Injuried as a liveaboard: What happened when I went to a state hospital in South Africa for a wrist operation.

Liveaboard injuries are always serious, particularly when out on the ocean! This is my experience in a state hospital in South Africa after injuring my wrist pretty seriously.

I fell off the jetty (misstepped, not wine-induced) and snapped my right wrist, tore tendons in my arm and dislocated my shoulder…..

12 December 2018.

The op is done and the eagle has landed, exactly where she belongs, back in her cabin. So now I have experienced the whole A-Z of the Somerset hospital “I need an op and horror upon horrors, I need to be…. (Dum da Dum daaaaa…) ADMITTED” situation. Bloody brilliant and so very insightful. I thought I was up to date on the news and what’s happening out there (and I am) but its sitting in a loooooong queue that brings reality home: when you talk to the woman from Bonteheuwel who casually told me she “got caught in a crossfire “and a bullet went through her right leg (anger towards the government sure, but no anger towards the gangsters, just a philosophical shrug and “I was in the wrong place at the wrong time”). Which by the way was outside her home….

The little skinny, surly 14-year-old who was waiting to cross the road after school when a driver jumped the kerb, knocked her over, broke her left leg and sped off. All alone in the bed next to me for 5 days with no toiletries, clothes or goodies brought to her ‘cos “mammy has to work and they wouldn’t give her time off.”We looked after her, of course. So many stories, so much pain but so much camaraderie, humour, it’s hard to describe. No pretences, no pretensions.

I was in a clean, 6-bed ward on the 1st floor with a view of the sea and the mountain with this kid and 3 Mama Africa’s, all over the age of 60. What a treat! Their very open curiosity about the White Mama with her blonde Afro, (lying on a pillow for 5 days, drip in one arm, plaster cast on the other, no way to manoeuver a hairbrush anywhere near your head unless you do yoga and can use your toes which I do not ), their generosity, (they share everything if one in the room gets a gift, we all do), their humour, their awe of the doctors and light-heartedness with the young nurses who show them so much respect, something not that prevalent in white society anymore.

The young first and second-year nurses blew my breath away. Polite, so keen to learn, eager, enthusiastic (ok, there was one surly one I unfortunately had to ask to stop being a bitch, but only once ) and the fact that they get paid NOTHING whilst doing their 4 years of training is mind-boggling. They get money sent from home for food, transport and their uniforms, on average they get around R500 a month. If a parent loses a job and another family member cannot support them, their career goes down the proverbial sluice drain. They stay in residence at Tygerberg, get transport to and from whichever hospitals they are placed in, where the older, lazier Sisters (I know I am generalising here, this is their version), usually give them all the shitty jobs to do. Yet, there they are, every day, 7 -7, 6 days a week, with sweet smiles and gentle hands. 50/50 black and white and it’s amazing. Talking about the black /white issue, we have certainly come a long way baby, can you imagine a young 25-year-old black male nurse chatting away merrily whilst attaching ECG plugs to a half-naked white woman’s bare chest (that would be mine) 20 years ago? Shock! Horror from both parties! Perfectly natural and normal now darlings, that’s just the way it is.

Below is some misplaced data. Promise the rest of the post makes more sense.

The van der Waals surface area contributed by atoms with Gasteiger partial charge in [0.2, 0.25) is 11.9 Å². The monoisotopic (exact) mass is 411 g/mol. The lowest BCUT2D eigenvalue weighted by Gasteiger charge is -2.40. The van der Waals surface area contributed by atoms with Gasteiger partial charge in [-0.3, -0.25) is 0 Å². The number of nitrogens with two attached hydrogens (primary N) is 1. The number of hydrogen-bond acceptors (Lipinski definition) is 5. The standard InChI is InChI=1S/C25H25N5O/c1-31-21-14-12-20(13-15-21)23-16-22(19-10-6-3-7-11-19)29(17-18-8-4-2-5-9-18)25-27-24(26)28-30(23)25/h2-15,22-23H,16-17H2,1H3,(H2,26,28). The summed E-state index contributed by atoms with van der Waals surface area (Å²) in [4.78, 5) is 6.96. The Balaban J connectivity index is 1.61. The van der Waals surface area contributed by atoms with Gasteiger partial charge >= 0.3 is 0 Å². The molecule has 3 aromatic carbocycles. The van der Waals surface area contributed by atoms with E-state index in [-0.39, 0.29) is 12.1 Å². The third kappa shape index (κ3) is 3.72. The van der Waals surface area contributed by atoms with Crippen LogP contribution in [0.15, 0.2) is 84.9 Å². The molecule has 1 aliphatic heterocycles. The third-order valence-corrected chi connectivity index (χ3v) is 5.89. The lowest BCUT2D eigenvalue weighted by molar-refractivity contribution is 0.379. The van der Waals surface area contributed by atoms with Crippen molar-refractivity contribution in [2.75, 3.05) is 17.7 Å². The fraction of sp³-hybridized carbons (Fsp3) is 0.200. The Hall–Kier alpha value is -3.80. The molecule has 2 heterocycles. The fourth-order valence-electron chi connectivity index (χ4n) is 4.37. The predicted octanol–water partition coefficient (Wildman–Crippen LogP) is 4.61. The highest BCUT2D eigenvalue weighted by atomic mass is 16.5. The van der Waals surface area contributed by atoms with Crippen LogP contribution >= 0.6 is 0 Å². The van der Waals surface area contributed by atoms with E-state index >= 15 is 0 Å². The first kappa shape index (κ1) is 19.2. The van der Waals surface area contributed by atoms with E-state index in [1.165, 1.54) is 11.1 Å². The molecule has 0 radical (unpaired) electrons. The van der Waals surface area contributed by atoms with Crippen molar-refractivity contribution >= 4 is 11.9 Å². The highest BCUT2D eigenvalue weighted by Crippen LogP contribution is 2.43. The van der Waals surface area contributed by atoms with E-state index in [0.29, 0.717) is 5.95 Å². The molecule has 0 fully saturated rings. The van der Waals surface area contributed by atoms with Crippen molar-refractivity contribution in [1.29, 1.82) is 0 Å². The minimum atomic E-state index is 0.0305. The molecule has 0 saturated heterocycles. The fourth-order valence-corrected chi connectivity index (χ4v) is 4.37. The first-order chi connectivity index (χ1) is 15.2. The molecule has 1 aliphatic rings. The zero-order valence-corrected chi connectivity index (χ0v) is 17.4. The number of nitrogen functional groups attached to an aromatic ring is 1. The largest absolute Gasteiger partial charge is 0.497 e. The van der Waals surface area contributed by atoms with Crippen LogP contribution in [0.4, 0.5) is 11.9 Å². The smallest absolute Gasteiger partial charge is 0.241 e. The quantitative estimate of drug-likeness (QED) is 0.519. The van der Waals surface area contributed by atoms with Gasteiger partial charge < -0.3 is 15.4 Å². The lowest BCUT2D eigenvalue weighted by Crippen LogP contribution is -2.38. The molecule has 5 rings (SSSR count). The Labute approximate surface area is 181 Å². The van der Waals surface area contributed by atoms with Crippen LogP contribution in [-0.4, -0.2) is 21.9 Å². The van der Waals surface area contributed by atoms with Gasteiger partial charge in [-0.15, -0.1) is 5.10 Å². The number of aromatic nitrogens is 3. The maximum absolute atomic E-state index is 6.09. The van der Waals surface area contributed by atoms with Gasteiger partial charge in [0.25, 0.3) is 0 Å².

Of course, with the inexperienced staff, some monumental potential disasters do occur. Like the fact that they accidentally placed two opposing gang members in the same ward. They were admitted because they had shot EACH OTHER!! One staggered over and tipped the other out of his bed in the middle of the night…pandemonium….moved them apart…..we all went back to sleep.

I cannot praise the expertise of the doctors, theatre staff highly enough. I do not believe you will find better in any private hospital anywhere. They even put up with my unfortunate habit of swearing profusely when I come around from an anaesthetic pretty well. Case 1: “Well done Nikki, you went through that like Wonder woman, ” said the doc….my succinct response? “Fuck Wonder woman, did you fix my fucking arm? “I was “under” 3 times. They heard a lot.

Yip, the foods up to shit, yip, they wake you at 4 am. to bathe yourself, sure you don’t have a private bathroom and DSTV (but there IS a TV) but so what, it’s not a health farm; it’s a bloody good, provincial hospital with excellent care. Looks like the arm, with its titanium plate, will be better than ever. Might actually become Wonder woman after all!! 

How I was treated in a State hospital in South Africa after being injured aboard.

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